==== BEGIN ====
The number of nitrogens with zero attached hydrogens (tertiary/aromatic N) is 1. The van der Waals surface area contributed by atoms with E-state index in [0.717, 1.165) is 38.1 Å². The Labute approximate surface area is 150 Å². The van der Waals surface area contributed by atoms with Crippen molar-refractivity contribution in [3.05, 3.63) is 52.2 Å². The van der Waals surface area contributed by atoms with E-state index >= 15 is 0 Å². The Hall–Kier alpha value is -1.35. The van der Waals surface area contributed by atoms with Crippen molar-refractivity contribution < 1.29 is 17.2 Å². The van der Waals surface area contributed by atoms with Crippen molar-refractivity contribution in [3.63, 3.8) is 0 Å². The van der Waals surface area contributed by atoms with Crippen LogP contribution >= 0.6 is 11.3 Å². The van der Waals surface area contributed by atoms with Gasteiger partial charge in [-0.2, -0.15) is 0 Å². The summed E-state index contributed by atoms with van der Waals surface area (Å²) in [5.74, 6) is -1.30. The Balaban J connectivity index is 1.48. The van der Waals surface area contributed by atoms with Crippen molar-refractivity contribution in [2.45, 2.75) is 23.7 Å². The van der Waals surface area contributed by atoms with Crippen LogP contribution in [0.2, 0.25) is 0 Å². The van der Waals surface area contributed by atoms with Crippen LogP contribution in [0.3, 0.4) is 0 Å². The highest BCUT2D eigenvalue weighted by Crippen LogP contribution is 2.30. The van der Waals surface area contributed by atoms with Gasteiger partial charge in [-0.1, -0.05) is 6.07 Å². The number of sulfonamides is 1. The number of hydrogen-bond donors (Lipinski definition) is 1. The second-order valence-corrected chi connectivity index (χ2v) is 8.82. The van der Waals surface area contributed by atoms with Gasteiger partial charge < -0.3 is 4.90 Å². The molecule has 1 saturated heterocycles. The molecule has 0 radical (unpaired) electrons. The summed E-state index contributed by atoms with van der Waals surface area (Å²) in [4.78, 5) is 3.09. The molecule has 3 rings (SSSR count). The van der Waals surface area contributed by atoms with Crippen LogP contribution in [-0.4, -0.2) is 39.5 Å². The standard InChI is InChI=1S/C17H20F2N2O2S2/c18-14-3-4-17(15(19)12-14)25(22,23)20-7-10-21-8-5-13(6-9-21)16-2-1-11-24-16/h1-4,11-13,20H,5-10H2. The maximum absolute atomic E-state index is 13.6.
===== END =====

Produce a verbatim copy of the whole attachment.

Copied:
The number of nitrogens with zero attached hydrogens (tertiary/aromatic N) is 1. The van der Waals surface area contributed by atoms with E-state index in [0.717, 1.165) is 38.1 Å². The Labute approximate surface area is 150 Å². The van der Waals surface area contributed by atoms with Crippen molar-refractivity contribution in [3.05, 3.63) is 52.2 Å². The van der Waals surface area contributed by atoms with E-state index >= 15 is 0 Å². The Hall–Kier alpha value is -1.35. The van der Waals surface area contributed by atoms with Crippen molar-refractivity contribution < 1.29 is 17.2 Å². The van der Waals surface area contributed by atoms with Crippen molar-refractivity contribution in [3.63, 3.8) is 0 Å². The van der Waals surface area contributed by atoms with Crippen LogP contribution >= 0.6 is 11.3 Å². The van der Waals surface area contributed by atoms with Gasteiger partial charge in [-0.2, -0.15) is 0 Å². The summed E-state index contributed by atoms with van der Waals surface area (Å²) in [5.74, 6) is -1.30. The Balaban J connectivity index is 1.48. The van der Waals surface area contributed by atoms with Crippen molar-refractivity contribution in [2.45, 2.75) is 23.7 Å². The van der Waals surface area contributed by atoms with Crippen LogP contribution in [0.2, 0.25) is 0 Å². The van der Waals surface area contributed by atoms with Crippen LogP contribution in [0.3, 0.4) is 0 Å². The highest BCUT2D eigenvalue weighted by Crippen LogP contribution is 2.30. The van der Waals surface area contributed by atoms with Gasteiger partial charge in [-0.1, -0.05) is 6.07 Å². The number of sulfonamides is 1. The number of hydrogen-bond donors (Lipinski definition) is 1. The second-order valence-corrected chi connectivity index (χ2v) is 8.82. The van der Waals surface area contributed by atoms with Gasteiger partial charge < -0.3 is 4.90 Å². The molecule has 1 saturated heterocycles. The molecule has 0 radical (unpaired) electrons. The summed E-state index contributed by atoms with van der Waals surface area (Å²) in [4.78, 5) is 3.09. The molecule has 3 rings (SSSR count). The van der Waals surface area contributed by atoms with Crippen LogP contribution in [-0.4, -0.2) is 39.5 Å². The standard InChI is InChI=1S/C17H20F2N2O2S2/c18-14-3-4-17(15(19)12-14)25(22,23)20-7-10-21-8-5-13(6-9-21)16-2-1-11-24-16/h1-4,11-13,20H,5-10H2. The maximum absolute atomic E-state index is 13.6.